Researching the free market, economists came to the conclusion that money is not a constant. While $100 are worth the same amount of money every year, their real value constantly changes. Consumers can purchase a different amount of products on this money because its purchasing power depends on many factors. Prices rise and fall, the amount of money in circulation changes, new governmental policies come into force, and speculations take place – all these factors change the purchasing power of money.
Devaluation is an official lowering of the currency value as compared to the foreign currency. It happens due to the actions of the government or central bank. Depreciation is a similar process, however, it happens due to the conditions in the market. Inflation changes the value of money if fewer products and services can be purchased for the same sum. All these processes sufficiently lower the value of money either on domestic or on the international scale.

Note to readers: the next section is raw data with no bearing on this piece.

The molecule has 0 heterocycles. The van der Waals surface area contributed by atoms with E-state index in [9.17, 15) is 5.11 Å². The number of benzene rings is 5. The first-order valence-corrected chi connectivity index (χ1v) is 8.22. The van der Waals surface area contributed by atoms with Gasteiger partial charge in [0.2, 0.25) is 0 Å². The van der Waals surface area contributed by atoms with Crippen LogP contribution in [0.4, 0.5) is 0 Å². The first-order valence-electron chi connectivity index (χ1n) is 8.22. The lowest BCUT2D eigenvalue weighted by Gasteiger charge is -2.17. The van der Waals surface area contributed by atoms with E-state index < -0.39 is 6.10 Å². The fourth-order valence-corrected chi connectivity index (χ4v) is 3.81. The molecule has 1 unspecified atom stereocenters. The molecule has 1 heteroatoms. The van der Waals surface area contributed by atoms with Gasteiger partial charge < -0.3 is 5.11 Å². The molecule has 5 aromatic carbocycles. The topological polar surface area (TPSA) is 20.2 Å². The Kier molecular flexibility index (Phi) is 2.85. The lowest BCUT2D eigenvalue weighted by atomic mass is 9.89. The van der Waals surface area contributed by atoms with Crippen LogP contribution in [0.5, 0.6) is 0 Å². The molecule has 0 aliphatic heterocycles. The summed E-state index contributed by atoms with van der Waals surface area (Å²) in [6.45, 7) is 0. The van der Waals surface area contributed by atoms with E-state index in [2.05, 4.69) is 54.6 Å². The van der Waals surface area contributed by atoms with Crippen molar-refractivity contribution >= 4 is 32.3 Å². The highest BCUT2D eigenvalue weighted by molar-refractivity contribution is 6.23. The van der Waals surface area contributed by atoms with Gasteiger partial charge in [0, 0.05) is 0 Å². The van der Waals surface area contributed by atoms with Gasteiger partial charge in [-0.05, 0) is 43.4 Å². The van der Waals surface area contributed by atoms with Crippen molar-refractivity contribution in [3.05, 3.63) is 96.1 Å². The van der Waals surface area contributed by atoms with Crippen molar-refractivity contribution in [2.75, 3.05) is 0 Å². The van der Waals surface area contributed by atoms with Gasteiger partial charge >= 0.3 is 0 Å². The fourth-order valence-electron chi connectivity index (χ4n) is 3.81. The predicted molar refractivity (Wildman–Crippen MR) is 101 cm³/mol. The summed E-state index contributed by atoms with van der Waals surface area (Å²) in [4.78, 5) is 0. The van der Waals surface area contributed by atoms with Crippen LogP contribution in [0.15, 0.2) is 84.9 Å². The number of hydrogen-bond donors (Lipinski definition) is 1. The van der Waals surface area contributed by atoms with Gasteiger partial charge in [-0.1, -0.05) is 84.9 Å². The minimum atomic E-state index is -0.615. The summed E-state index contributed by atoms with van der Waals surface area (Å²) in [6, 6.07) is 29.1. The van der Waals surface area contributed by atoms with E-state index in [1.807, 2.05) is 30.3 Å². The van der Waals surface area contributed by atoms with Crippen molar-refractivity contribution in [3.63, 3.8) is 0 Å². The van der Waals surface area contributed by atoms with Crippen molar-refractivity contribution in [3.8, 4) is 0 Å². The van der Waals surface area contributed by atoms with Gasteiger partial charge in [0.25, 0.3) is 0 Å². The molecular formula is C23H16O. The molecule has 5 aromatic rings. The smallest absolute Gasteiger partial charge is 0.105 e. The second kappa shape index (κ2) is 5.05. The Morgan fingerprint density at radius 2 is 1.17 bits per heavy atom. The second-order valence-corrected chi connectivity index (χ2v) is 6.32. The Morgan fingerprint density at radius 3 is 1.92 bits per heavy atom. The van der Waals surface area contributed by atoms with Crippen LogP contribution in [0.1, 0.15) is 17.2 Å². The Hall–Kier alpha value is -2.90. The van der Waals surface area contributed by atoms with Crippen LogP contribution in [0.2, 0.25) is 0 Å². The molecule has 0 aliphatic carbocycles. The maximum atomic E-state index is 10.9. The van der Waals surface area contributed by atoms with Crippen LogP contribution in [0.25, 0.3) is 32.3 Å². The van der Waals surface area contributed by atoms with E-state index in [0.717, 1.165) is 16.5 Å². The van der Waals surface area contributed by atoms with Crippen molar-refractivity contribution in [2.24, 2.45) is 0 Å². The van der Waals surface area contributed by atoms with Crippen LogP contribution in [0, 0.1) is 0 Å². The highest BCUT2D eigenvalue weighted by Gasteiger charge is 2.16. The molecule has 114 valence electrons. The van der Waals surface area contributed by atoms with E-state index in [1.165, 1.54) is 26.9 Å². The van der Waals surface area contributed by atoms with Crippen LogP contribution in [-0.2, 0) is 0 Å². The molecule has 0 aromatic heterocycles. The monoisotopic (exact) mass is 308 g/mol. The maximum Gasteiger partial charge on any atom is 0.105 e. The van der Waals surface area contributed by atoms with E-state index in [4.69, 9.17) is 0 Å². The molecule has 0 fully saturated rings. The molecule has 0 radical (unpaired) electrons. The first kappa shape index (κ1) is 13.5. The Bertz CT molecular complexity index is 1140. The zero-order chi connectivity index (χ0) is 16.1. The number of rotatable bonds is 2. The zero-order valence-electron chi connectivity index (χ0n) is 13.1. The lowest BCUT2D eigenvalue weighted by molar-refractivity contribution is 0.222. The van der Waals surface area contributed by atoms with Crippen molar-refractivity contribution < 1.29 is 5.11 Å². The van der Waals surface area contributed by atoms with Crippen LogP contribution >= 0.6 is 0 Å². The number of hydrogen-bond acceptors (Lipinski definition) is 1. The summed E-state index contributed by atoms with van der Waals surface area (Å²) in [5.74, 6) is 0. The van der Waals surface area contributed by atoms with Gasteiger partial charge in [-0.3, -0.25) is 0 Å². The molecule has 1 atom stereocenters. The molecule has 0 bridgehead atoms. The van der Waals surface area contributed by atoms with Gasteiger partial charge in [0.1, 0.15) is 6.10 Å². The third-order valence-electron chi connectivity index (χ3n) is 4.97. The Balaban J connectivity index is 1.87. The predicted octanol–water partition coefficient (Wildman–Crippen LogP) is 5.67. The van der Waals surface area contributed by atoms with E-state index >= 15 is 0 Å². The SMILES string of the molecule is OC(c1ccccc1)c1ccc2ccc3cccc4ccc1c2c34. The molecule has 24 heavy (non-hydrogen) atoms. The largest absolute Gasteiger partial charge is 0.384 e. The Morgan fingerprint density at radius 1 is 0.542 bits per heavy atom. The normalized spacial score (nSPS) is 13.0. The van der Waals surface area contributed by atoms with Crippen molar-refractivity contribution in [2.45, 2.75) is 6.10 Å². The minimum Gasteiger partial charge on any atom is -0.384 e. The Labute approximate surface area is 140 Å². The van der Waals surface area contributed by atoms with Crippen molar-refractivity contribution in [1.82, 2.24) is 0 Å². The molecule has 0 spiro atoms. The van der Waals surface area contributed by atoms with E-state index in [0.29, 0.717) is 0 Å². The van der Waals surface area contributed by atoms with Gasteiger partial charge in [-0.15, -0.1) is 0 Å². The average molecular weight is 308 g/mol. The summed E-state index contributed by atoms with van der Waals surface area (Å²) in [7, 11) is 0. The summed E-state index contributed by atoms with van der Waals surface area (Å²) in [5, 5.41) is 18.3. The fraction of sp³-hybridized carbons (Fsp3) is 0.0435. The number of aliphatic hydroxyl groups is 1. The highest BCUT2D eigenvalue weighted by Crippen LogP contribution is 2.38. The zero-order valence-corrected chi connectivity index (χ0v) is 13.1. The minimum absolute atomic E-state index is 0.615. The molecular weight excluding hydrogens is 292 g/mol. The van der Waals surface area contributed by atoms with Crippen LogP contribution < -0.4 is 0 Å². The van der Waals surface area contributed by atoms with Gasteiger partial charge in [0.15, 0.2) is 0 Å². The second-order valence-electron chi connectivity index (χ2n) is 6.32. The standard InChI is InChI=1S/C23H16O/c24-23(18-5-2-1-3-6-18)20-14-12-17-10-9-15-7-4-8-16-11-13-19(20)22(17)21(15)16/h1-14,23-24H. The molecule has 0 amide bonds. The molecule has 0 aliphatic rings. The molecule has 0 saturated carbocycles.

Therefore, the value of the dollar can be measured in comparison to the foreign currency. The exchange rate is created according to the current supply and demand in the market. Next, it can be measured by foreign exchange reserves. The more dollars international governments hold, the higher is the value of the currency. The value of dollar slowly declined since 1913. Almost a century ago, consumers could buy much more goods for $1 than they do today. Similarly, the supply, level of output, and conditions on the global market changed immensely for the last century. Consumers constantly feel how the value of money changes as they have to purchase essential goods such as grocery or petroleum every day.